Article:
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Minister on hot seat over documents showing Kwantlen paid a lobbyist nearly $177,000

By Cassidy Olivier, The Province

B.C.’s minister of advanced education on Monday deflected a barrage of questions from the opposition related to a freedom of information return showing Kwantlen Polytechnic University paid a well-known Liberal lobbyist nearly $177,000 to lobby the government.

During an exchange in the legislature, Minister Andrew Wilkinson successfully wove and dodged his way through a series of questions from three NDP critics without ever directly addressing why the university hired Mark Jiles over a four-year period to lobby on behalf of the school.

Instead, Wilkinson, who just recently assumed the advanced education portfolio from Amrik Virk, alternatively praised the work the government has done to improve the quality of education offered at B.C.’s post-secondary institutions and hurled derisive remarks at his questioners.

“The members heckle and cackle and giggle like a flock of chickens,” Wilkinson said in the house during Question Period. “It’s time for the members opposite to stick to their knitting and figure out how to conduct question period.”

The freedom of information return, released by the NDP, show Jiles, the principle the Bluestone Group Government Relations, was first hired by the school in the 2009-2010 fiscal year. The objectives of the arrangement, according to a draft proposal released in the FOI, was to “assist” Kwantlen with “its government relations.”

This would include building relationships with several Liberal MLAs and cabinet members, including Moira Stilwell, who was then the minister of advanced education, Colin Hansen, then the minister of finance, and Kevin Falcon, then the minister of health.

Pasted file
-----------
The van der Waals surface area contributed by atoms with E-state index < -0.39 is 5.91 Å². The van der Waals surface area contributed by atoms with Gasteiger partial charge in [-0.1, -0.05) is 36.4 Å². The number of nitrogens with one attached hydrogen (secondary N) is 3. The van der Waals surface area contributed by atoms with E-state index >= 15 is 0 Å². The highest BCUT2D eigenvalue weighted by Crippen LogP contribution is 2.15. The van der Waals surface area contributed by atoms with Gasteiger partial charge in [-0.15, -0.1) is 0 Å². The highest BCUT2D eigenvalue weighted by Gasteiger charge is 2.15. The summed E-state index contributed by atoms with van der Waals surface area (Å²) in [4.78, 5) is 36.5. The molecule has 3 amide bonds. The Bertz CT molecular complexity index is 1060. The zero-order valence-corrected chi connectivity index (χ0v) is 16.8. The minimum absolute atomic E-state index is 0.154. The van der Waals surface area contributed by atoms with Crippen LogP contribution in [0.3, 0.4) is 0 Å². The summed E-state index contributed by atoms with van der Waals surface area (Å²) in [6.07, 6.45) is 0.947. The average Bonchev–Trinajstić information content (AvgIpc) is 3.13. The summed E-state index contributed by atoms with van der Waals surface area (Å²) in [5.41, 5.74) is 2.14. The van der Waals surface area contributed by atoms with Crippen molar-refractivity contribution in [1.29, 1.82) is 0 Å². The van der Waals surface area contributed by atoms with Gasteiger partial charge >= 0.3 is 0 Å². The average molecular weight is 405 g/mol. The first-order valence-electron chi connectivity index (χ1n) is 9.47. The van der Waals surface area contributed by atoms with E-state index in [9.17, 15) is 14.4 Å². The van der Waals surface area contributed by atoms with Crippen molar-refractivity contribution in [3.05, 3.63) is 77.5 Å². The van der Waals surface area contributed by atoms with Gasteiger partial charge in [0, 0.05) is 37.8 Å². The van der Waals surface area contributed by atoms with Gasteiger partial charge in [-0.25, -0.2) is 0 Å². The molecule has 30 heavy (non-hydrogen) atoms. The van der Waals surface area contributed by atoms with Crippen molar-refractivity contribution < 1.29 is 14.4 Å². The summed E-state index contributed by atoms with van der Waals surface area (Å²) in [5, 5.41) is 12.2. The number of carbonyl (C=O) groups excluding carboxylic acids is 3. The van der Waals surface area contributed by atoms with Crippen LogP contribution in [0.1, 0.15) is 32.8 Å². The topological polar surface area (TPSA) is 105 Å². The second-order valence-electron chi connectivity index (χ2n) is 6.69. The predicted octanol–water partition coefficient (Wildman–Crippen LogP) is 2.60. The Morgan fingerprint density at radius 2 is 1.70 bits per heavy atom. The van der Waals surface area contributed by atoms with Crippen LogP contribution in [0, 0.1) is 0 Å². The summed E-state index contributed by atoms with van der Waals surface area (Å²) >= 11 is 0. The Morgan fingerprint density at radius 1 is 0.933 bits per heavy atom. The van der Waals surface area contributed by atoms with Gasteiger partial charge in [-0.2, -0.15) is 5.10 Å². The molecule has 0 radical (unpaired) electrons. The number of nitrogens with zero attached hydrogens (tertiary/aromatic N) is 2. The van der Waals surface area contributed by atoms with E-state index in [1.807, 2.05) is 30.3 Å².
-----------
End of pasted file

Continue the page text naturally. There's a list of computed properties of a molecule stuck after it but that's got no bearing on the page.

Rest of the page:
According to board minutes from 2010, Kwantlen also retained Jiles to “identify how compensation levels are determined and whether they are equitable and fair.” His last contract was for 2012-2013 fiscal year, in which he was paid a total of $11,536.

NDP critic Kathy Corrigan questioned why Kwantlen would pay a lobbyists to do something Virk — who at the time of Jiles’ lobbying activities was the university’s vice chair of the board and also its chair of the human resources committee — could have accomplished.

“I mean, he had close connections with the government,” said Corrigan. “And he was responsible for this, as the chair of the human resources committee, it was that committee that spent the money. Why would they feel that they should spend $177,000 to hire a lobbyist?”

Virk was shuffled out of advanced education last year following release of a damning government report into the school’s executive compensation practices. The report found that Virk was aware of at least two instances where the school deliberately broke government disclosure and compensation rules.

A spokesperson for KPU said Monday of the lobbying: “This was done under a previous administration, and was a practice that ended in 2012.”

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